Discover in one of our latest publications how we successfully employed our humanized mouse model for alopecia areata research
Alopecia Areata (AA) is one of the most common inflammatory hair loss disorders. For the development of efficient treatment strategies it is crucial to understand the pathogenesis of the disease. However, the exact mechanisms how AA develops and the pathobiology of its clinical variants remain to be fully characterized. Increasing evidence suggests that AA may result either from a CD8 T-cell mediated autoimmune response or from autoantigen independent disease-initiating factors.
In the current study, published in the scientific journal eLife, led by our long-standing collaboration partner, Prof. Amos Gilhar, Technion – Israel Institute of Technology, Haifa, Israel, the authors (among which the founder and the acting CEO of Monasterium Laboratory, Prof. Ralf Paus and Dr. Marta Bertolini) were exploring the role of the innate immune system in the pathobiology of AA. To this end, they employed a set of comprehensive methods including human hair follicle and immune cells co-culture culture, and the AA humanized mouse model.
The authors focused on innate lymphoid cells type 1-like cells (ILC1-like cells), since these cells produce large amounts of IFNy, the key cytokine promoting immune privilege (IP) collapse of the hair follicle (HF) bulb, a characteristic of AA. First, the authors analysed if ILC1-like cells are present in lesional skin samples obtained from AA patients. They found enhanced ILC1-like cell numbers around HFs in lesional AA skin, while almost none of these cells were present around HFs of healthy skin.
Intrigued by these findings the authors next questioned whether these cells were able to induce an AA-like phenotype in human scalp HFs ex vivo. Circulating immune cells from the blood of healthy volunteers were isolated and stimulated to expand the proportion of ILC1-like cells. Afterwards these ILC1-like cells were sorted by FACS and co-cultured with `stressed` (one day in culture), but otherwise healthy, human HFs. As shown by us previously, the culture-stress transiently weakens the HF’s physiological IP and induces expression of ‘distress’ signals (Uchida et al., J Autoimmun 2021) which are known to activate also innate cells as ILC1s to produce pro-inflammatory cytokines, i.e. IFNγ. Indeed, co-culture of ‘stressed’ HFs and ILC1-like cells resulted into HF dystrophy and cytotoxicity, as well as upregulation of IP collapse markers and downregulation of IP guardians. Additionally, the authors observed premature catagen induction, thus a shortened HF growth phase, in the presence of ILC1-like cells, which was dependent on IFNγ signalling. These clinically relevant ex vivo experiments demonstrate that ILC1-like cells can indeed induce the hallmarks of AA in human scalp HFs ex vivo.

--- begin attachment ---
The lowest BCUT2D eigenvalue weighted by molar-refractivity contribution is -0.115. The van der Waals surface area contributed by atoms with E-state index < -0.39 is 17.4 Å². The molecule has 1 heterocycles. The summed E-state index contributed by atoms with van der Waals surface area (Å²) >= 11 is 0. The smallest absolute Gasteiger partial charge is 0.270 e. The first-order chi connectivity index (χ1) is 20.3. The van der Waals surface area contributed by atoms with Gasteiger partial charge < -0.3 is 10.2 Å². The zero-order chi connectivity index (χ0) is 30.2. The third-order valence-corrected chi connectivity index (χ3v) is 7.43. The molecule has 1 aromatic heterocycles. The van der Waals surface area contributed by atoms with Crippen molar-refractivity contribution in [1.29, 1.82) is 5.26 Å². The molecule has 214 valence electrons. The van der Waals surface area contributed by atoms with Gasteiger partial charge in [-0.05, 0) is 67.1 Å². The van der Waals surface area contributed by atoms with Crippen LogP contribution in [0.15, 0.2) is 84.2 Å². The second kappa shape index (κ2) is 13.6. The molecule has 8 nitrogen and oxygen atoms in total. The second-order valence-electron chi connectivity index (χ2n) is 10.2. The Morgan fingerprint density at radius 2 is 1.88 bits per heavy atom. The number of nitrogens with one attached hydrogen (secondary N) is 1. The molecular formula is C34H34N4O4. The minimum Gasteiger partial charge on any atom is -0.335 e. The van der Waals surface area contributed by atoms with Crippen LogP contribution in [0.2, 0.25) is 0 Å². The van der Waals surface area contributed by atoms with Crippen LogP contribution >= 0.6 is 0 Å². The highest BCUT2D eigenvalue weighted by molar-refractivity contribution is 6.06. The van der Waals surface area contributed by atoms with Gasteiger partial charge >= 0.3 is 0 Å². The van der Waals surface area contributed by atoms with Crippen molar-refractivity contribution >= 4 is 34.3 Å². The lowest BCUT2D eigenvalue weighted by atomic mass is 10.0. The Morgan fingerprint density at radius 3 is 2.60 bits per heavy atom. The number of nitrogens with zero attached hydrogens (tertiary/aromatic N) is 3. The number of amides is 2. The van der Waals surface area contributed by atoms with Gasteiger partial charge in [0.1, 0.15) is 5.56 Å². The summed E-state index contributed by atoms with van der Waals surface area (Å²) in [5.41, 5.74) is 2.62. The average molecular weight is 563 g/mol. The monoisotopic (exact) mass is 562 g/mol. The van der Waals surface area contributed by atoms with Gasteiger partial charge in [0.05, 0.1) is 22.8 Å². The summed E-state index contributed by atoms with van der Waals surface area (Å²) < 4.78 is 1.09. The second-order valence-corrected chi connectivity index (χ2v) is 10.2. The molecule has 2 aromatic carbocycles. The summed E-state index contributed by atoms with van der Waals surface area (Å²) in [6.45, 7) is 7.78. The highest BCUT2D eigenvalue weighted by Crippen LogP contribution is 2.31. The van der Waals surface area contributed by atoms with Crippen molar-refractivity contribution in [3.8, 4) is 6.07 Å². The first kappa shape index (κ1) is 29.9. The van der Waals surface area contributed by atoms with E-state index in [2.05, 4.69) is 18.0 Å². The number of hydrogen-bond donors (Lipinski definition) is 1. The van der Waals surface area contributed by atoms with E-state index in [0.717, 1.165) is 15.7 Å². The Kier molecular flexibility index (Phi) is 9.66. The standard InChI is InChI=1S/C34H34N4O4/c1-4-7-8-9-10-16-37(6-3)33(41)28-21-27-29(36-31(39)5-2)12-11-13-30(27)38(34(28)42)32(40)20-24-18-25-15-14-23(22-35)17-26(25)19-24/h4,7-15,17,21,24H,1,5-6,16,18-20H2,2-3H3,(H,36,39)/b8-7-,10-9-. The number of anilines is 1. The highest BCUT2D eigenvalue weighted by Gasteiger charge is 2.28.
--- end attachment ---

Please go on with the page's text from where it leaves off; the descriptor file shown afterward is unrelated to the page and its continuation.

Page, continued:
Next, the authors probed if ILC1-like cells may also suffice to induce AA-like hair loss in vivo, by utilizing the AA humanized mouse model (also available at Monasterium Laboratory). In this model, CD8+/NKG2D+ cells injected into human scalp skin xenotransplants, which are grafted on SCID/beige mice, cause an AA-like phenotype. However, in the current study the authors not only injected CD8+/NKG2D+ cells as positive control, but also tested the effect of injected ILC1-like cells. Interestingly, the presence of ILC1-like cells resulted into hair loss similar to what was observed upon CD8+/NKG2D+ injection. This hair loss was accompanied by upregulation of IP collapse markers, downregulation of IP guardians and enhanced perifollicular immune cell infiltrations around anagen HFs.
Collectively, this study introduces IFN-γ secreting ILC1-like cells as important novel players in human AA pathobiology. Their location, their capability to recognize and respond to HF distress signals and their direct, pathogenic effects on human HFs ex vivo support the assumption that these cells might play a hitherto unappreciated role in early AA pathogenesis.
Read the full story here.